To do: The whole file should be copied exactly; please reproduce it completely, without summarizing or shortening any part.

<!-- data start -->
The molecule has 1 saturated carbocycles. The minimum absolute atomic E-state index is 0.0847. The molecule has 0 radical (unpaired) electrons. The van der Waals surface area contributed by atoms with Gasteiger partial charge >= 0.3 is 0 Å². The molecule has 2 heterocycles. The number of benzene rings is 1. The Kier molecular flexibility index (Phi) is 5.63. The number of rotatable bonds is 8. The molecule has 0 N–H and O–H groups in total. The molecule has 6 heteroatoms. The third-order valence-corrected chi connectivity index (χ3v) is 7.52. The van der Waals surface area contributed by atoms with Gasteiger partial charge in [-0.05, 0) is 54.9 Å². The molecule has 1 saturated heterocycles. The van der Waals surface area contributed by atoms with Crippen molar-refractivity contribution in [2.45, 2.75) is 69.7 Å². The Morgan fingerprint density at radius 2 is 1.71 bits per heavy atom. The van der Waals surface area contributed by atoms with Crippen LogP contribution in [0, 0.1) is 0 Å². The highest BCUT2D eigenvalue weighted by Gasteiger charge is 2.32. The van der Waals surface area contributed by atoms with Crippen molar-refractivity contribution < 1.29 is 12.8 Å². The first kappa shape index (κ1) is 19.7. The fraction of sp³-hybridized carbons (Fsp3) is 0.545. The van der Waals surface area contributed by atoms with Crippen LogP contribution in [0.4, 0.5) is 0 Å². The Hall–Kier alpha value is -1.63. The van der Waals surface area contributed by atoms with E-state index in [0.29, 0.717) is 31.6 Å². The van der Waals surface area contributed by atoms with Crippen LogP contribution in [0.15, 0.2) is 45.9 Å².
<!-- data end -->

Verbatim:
The molecule has 1 saturated carbocycles. The minimum absolute atomic E-state index is 0.0847. The molecule has 0 radical (unpaired) electrons. The van der Waals surface area contributed by atoms with Gasteiger partial charge >= 0.3 is 0 Å². The molecule has 2 heterocycles. The number of benzene rings is 1. The Kier molecular flexibility index (Phi) is 5.63. The number of rotatable bonds is 8. The molecule has 0 N–H and O–H groups in total. The molecule has 6 heteroatoms. The third-order valence-corrected chi connectivity index (χ3v) is 7.52. The van der Waals surface area contributed by atoms with Gasteiger partial charge in [-0.05, 0) is 54.9 Å². The molecule has 1 saturated heterocycles. The van der Waals surface area contributed by atoms with Crippen molar-refractivity contribution in [2.45, 2.75) is 69.7 Å². The Morgan fingerprint density at radius 2 is 1.71 bits per heavy atom. The van der Waals surface area contributed by atoms with Crippen LogP contribution in [0, 0.1) is 0 Å². The highest BCUT2D eigenvalue weighted by Gasteiger charge is 2.32. The van der Waals surface area contributed by atoms with Crippen molar-refractivity contribution < 1.29 is 12.8 Å². The first kappa shape index (κ1) is 19.7. The fraction of sp³-hybridized carbons (Fsp3) is 0.545. The van der Waals surface area contributed by atoms with Crippen LogP contribution in [0.4, 0.5) is 0 Å². The Hall–Kier alpha value is -1.63. The van der Waals surface area contributed by atoms with E-state index in [0.29, 0.717) is 31.6 Å². The van der Waals surface area contributed by atoms with Crippen LogP contribution in [0.15, 0.2) is 45.9 Å².